Governments around the world transfer benefits to their citizens, sometimes as cash and sometimes in the form of in-kind transfers of goods and services. Some economists feel that cash benefits give the biggest boost to the happiness of the recipients, yet most governments choose in-kind transfers as the preferred way to control how aid dollars are used.
A cash transfer is simply a payment from the government to help improve the lives of its citizens. Examples of cash transfer programs in the U.S. include Social Security and unemployment benefits. Cash transfer payments can be made in a lump sum or in many smaller installments. Frequently these are termed unconditional cash transfers, because the government imposes no restrictions on how the aid money may be spent, and the recipients have the greatest freedom over what goods and services they buy.
Goods And Services
An in-kind transfer is also a type of public spending to help specific populations, but in the form of goods and services -- for free or at a reduced rate -- rather than in cash. One example of a U.S. in-kind transfer program is Medicare, which subsidizes health care for senior citizens and the disabled. Veterans' benefits and Stafford student loans are other examples.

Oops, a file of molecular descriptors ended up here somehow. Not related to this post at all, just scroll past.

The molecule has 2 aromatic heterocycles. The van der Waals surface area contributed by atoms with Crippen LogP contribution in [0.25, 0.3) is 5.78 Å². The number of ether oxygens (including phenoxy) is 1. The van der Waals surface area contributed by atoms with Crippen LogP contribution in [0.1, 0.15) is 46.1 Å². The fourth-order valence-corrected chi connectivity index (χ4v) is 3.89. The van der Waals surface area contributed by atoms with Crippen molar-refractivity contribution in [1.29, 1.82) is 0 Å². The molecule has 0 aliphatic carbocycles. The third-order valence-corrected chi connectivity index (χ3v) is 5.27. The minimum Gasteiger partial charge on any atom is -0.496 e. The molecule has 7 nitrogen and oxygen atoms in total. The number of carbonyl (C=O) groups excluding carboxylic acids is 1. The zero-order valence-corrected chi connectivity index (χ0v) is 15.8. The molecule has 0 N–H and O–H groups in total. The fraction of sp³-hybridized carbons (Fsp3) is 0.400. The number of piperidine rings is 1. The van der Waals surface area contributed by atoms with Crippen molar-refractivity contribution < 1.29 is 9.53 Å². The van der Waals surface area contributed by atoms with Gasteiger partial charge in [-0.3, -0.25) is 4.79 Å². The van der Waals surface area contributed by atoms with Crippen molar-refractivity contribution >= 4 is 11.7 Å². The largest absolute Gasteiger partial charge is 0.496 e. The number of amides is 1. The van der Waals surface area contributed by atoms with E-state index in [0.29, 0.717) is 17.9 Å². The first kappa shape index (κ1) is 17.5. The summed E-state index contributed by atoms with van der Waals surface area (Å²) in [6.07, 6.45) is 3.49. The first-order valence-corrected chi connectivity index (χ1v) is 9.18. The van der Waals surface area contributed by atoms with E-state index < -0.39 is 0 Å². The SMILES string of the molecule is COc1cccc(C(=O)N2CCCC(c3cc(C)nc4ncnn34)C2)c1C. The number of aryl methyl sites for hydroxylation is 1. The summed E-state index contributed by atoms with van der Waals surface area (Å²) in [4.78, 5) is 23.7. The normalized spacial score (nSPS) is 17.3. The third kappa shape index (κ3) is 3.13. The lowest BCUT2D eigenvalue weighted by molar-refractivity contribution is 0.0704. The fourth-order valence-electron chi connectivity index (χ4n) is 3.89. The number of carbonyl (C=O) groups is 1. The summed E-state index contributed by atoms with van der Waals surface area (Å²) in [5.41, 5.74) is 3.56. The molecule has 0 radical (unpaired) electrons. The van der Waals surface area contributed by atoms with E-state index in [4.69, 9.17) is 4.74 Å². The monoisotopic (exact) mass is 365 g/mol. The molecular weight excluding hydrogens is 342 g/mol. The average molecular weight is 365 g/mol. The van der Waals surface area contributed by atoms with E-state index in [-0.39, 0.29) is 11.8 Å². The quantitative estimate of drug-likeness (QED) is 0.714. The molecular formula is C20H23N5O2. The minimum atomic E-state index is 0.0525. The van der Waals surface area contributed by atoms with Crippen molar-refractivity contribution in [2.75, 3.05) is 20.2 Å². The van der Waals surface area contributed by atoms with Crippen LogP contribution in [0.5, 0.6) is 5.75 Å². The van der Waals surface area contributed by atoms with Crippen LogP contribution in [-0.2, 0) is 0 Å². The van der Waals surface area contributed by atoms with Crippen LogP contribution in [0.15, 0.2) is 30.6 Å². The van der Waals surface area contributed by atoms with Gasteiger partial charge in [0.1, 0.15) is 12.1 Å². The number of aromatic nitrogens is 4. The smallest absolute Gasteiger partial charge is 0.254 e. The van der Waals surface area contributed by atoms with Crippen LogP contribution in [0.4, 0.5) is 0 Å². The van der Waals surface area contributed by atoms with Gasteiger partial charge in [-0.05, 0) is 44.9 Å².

By giving in-kind transfers, governments specify how individuals must use public assistance dollars. For example, Stafford student loans can only be used to finance college education, and Medicare benefits only cover the medical costs of those who are taking care of their health. For this reason, in-kind programs have sometimes been deemed “paternalistic” because they dictate that people spend assistance money on things governments deem most necessary. Nevertheless, the vast majority of federal and state assistance programs are in the form of in-kind benefits.
Freedom of Choice
According to Princeton University economics professor Uwe Reinhardt in a 2011 article in “The New York Times,” economists have consistently found that cash transfers make the recipients happier than in-kind benefits. An individual who receives unemployment benefits, for instance, is free to spend that money in any way, whether by defraying immediate living expenses or by investing the money. Some economists also feel it is more efficient to give cash directly to families and let them choose precisely which goods and services they need most.
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